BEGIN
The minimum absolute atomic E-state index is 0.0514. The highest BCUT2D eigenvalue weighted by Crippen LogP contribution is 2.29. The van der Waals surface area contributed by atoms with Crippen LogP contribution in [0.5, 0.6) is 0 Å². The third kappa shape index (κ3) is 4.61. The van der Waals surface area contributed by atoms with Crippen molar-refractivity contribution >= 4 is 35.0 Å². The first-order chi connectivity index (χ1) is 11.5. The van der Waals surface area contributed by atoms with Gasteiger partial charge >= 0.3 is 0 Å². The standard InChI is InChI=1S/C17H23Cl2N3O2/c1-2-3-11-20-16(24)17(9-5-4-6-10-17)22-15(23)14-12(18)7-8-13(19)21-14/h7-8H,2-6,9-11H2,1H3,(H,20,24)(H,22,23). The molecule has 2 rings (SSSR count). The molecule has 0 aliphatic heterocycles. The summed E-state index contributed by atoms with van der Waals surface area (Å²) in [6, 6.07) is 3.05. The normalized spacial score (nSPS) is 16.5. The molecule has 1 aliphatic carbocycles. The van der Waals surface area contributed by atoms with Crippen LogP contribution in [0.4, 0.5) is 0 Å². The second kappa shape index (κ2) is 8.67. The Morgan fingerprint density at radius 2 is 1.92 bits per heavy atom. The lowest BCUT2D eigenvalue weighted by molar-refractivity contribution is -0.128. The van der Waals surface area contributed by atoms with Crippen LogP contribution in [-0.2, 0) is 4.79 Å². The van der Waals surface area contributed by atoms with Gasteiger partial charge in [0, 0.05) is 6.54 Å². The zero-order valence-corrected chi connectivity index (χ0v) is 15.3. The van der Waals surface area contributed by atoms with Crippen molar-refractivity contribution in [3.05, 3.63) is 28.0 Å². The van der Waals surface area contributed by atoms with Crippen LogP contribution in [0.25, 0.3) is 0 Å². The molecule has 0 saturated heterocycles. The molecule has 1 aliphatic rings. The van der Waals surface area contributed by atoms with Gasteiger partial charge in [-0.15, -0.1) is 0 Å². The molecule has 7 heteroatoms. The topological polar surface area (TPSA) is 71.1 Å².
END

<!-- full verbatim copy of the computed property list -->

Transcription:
The minimum absolute atomic E-state index is 0.0514. The highest BCUT2D eigenvalue weighted by Crippen LogP contribution is 2.29. The van der Waals surface area contributed by atoms with Crippen LogP contribution in [0.5, 0.6) is 0 Å². The third kappa shape index (κ3) is 4.61. The van der Waals surface area contributed by atoms with Crippen molar-refractivity contribution >= 4 is 35.0 Å². The first-order chi connectivity index (χ1) is 11.5. The van der Waals surface area contributed by atoms with Gasteiger partial charge >= 0.3 is 0 Å². The standard InChI is InChI=1S/C17H23Cl2N3O2/c1-2-3-11-20-16(24)17(9-5-4-6-10-17)22-15(23)14-12(18)7-8-13(19)21-14/h7-8H,2-6,9-11H2,1H3,(H,20,24)(H,22,23). The molecule has 2 rings (SSSR count). The molecule has 0 aliphatic heterocycles. The summed E-state index contributed by atoms with van der Waals surface area (Å²) in [6, 6.07) is 3.05. The normalized spacial score (nSPS) is 16.5. The molecule has 1 aliphatic carbocycles. The van der Waals surface area contributed by atoms with Crippen LogP contribution in [0.4, 0.5) is 0 Å². The second kappa shape index (κ2) is 8.67. The Morgan fingerprint density at radius 2 is 1.92 bits per heavy atom. The lowest BCUT2D eigenvalue weighted by molar-refractivity contribution is -0.128. The van der Waals surface area contributed by atoms with Crippen LogP contribution in [-0.2, 0) is 4.79 Å². The van der Waals surface area contributed by atoms with Gasteiger partial charge in [0, 0.05) is 6.54 Å². The zero-order valence-corrected chi connectivity index (χ0v) is 15.3. The van der Waals surface area contributed by atoms with Crippen molar-refractivity contribution in [3.05, 3.63) is 28.0 Å². The van der Waals surface area contributed by atoms with Crippen LogP contribution in [0.25, 0.3) is 0 Å². The molecule has 0 saturated heterocycles. The molecule has 1 aliphatic rings. The van der Waals surface area contributed by atoms with Gasteiger partial charge in [-0.15, -0.1) is 0 Å². The molecule has 7 heteroatoms. The topological polar surface area (TPSA) is 71.1 Å².